Same relevant, factually based comments, summarizing what every navy, including our own, has to say about LCS.

Time to get over it, Tomcat. The execution of LCS is/was a failure. Period.

William,

This problem is that it isn’t inexpensive, and that it isn’t even constructed to warship standards: LCS isn’t even built to the same standard as a common fleet oiler.

Furthermore, it isn’t armed remotely like a warship even with its “surface warfare” mission package. And, if the Cyclones (at a mere 600 tons, with far less draft) were deemed too big to support SEAL activities, then how it is that a 3000 ton LCS is going to be found acceptable?

Can you point to even ONE remotely favorable report w/r/t to LCS and its capabilities? Even ONE?

Every other navy (including our own) scorched the LCS and walked away. Its a failure. Too expensive, too complex, too weak, and too little bang for the buck.

The taxpayers already took their reaming from the irresponsible dolts that designed and built this poor-performing misfit.

Let the courts martial and prosecutions begin!

speidi1…

So how big are the flight decks on your “technologically advanced state of the art subs”? Are you going to super sortie every flight for everything flying?

How large are the radars on your submerged “technologically advanced state of the art subs”? How are you going to do ABM without the big powerful radar in operation?

Navy needs more subs, no doubt.

But if you spend your entire piggy bank on subs, then the other guy has a much smaller problem set to deal with, can focus a much larger fraction of his limited resources on an undersea sensor net to detect, locate, and track your submarines. Electronics are getting very much cheaper quickly, and the other guy has proven himself very good at mass producing low cost electronics. He can focus another large fraction of his limited resources on a large number of long range ASROC to swarm your subs and break them violently. Now what are you going to do?

Every time they pull into port, they need repairs. They were a nice idea that does not work. Cut out wasting money on them.

Frigates are real shitty at mine warfare …we will need mine sweepers as well.

The LCS 2, Independence Class is very capable; however it has a special capability of handling most vertical (VTOL) aircraft that few if any ships of its size can do. The V22, Harriers and F35s to name a few. Its large flight deck is unique to say the lease and with its high speed, extreme maneuverability night interdiction is its name. These strike aircraft close in means surprise as no carries can get that close and under most radar. I have to wonder what those mission planning people at the head-shed are doing some times, think out of the box for once.

Except: aluminum hasn’t proven itself well when it comes to getting shot at…

Sure, with CADD it’s easy to add additional frames, but additional weight could mean a larger propulsion units. Again we may not get the so savings we might be hoping for. The naval architects and engineers would have to crunch the numbers.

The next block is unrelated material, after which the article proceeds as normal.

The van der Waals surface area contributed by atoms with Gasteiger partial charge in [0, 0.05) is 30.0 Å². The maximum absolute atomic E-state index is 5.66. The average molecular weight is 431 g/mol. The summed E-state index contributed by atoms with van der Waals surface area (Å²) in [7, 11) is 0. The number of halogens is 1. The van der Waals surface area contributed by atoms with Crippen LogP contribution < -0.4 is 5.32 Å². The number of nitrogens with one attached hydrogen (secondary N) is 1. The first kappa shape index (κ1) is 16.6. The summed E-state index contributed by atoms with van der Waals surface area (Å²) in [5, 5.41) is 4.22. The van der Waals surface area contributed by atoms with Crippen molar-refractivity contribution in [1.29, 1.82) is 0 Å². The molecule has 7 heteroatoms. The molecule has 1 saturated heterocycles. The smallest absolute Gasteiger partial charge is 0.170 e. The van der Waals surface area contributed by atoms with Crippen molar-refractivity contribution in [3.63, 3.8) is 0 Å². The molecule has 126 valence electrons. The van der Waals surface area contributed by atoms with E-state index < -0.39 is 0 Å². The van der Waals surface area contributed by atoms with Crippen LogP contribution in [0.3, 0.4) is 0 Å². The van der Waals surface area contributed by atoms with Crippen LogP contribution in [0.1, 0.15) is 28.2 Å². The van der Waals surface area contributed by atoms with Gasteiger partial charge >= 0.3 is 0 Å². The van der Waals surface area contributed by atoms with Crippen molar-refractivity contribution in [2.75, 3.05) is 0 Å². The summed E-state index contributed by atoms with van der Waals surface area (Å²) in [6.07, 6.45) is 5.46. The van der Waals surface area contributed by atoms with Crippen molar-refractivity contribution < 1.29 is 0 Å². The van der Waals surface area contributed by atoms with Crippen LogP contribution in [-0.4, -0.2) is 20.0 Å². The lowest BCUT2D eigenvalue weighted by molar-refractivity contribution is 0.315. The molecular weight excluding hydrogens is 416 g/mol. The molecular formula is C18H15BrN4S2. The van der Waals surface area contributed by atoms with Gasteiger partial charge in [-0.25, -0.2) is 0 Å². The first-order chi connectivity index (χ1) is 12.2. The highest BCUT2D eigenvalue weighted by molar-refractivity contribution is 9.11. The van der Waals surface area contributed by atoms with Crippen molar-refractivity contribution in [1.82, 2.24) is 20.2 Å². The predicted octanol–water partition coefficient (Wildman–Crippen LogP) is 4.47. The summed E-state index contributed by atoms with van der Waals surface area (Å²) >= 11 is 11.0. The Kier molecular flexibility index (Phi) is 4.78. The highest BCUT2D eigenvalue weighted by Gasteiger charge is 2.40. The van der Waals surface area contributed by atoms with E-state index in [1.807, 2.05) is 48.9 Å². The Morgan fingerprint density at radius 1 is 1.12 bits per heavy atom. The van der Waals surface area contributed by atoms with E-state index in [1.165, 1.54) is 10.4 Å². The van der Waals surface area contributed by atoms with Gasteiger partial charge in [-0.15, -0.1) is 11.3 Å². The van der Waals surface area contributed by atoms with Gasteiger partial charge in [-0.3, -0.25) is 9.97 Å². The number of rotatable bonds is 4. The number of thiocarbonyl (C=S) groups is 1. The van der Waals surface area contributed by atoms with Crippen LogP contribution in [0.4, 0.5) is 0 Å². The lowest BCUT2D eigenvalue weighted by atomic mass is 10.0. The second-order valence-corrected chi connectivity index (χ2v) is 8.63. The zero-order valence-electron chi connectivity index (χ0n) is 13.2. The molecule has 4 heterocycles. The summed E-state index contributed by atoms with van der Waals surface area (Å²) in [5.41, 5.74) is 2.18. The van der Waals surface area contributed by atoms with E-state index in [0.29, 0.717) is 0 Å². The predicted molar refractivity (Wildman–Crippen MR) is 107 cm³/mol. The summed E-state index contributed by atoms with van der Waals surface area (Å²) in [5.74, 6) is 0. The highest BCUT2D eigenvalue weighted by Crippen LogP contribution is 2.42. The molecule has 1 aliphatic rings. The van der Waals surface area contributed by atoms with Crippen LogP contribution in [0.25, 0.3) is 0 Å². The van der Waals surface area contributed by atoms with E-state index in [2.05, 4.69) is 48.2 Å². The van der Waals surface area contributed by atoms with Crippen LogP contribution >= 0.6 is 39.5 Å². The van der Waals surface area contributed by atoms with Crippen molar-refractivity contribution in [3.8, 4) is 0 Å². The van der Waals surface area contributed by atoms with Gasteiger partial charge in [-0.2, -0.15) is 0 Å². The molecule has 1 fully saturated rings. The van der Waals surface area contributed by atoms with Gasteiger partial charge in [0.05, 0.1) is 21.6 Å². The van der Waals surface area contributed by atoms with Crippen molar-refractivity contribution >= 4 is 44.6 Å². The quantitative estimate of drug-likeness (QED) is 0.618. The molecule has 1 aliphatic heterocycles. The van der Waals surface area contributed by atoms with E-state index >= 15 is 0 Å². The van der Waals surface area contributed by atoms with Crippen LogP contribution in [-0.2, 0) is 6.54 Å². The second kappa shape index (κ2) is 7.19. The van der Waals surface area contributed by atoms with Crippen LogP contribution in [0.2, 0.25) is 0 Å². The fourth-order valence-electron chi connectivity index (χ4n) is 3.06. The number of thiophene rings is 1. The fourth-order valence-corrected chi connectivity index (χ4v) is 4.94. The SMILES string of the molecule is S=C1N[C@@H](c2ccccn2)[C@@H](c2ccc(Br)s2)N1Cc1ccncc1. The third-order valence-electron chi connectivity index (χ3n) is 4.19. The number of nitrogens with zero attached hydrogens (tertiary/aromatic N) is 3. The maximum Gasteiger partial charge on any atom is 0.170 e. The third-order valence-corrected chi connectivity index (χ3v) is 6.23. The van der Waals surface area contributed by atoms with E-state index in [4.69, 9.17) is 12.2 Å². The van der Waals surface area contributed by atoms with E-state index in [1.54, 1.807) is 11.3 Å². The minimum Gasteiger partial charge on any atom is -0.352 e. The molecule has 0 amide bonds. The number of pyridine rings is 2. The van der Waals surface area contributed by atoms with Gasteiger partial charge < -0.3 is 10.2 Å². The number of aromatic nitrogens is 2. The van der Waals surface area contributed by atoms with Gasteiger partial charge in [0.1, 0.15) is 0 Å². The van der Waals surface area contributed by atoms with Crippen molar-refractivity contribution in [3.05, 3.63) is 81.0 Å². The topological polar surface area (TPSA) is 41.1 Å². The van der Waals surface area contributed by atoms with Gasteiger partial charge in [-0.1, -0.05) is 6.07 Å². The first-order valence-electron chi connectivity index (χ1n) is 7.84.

We need to remember that these are prototypes and that the platform as well as the systems are under review. What works and what doesn’t. Hopefully the next ships will have less bugs. It’s just part of the design method.
Ok, say we do away with the LCS program, we still need new platforms so what are we to replace them with?
Same goes for the JSF.
Being an AFB dependent I was witness to the lack of coordination and waste.
my father worked as an enlisted and later as an officer in aircraft maintenance/management, supply and instructor for 30 years, as well as the flight line for 18 years.
He jobs were to keep birds in the air and run a smooth flight line. He would constantly tell me how difficult it was to stock parts and/or see who in the system had them collecting dust on a shelf.
One of the concepts behind the JSF is precisely is to keep parts moving and be interchangeable between the different branches. As more bases are being combined this will coming more evident. Only that, aircraft maintenance will be shared knowledge as well.
Of course, each branch/units will have their own flight packages on the JSF for their particular missions.
Thx.

PT boats were mostly used against other small boats and barges and they weighted less than one 100 tons. There is no comparison between a WWII PT boat and a 3000 ton LCS.

Maybe these ship can be upgraded. But that will just add weight and cost to an already over priced ship, and it will not be any more survivable than before. Just end the program now and use thgese things for a few years and then retire them.

I don’t think the comments section is getting the joke.

Can the larger guns be manned manually if the Fire Control system goes offline?

Sorry Jay, USCG primary mission is SAR, so it’s going to be tough convincing them that the new platform isn’t suited.

Gee Thanks. Just what the Coast Guard needs, a money pit.
The Coast Guard has always operated on a shoe string budget. It will be difficult for them to meet mission goals if they are constantly breaking down. This is what occurred with the 378’s. Lots of bells and whistles, but took years to correct those systems, as they were new and unprovened. Although it’s true they need replacement bad.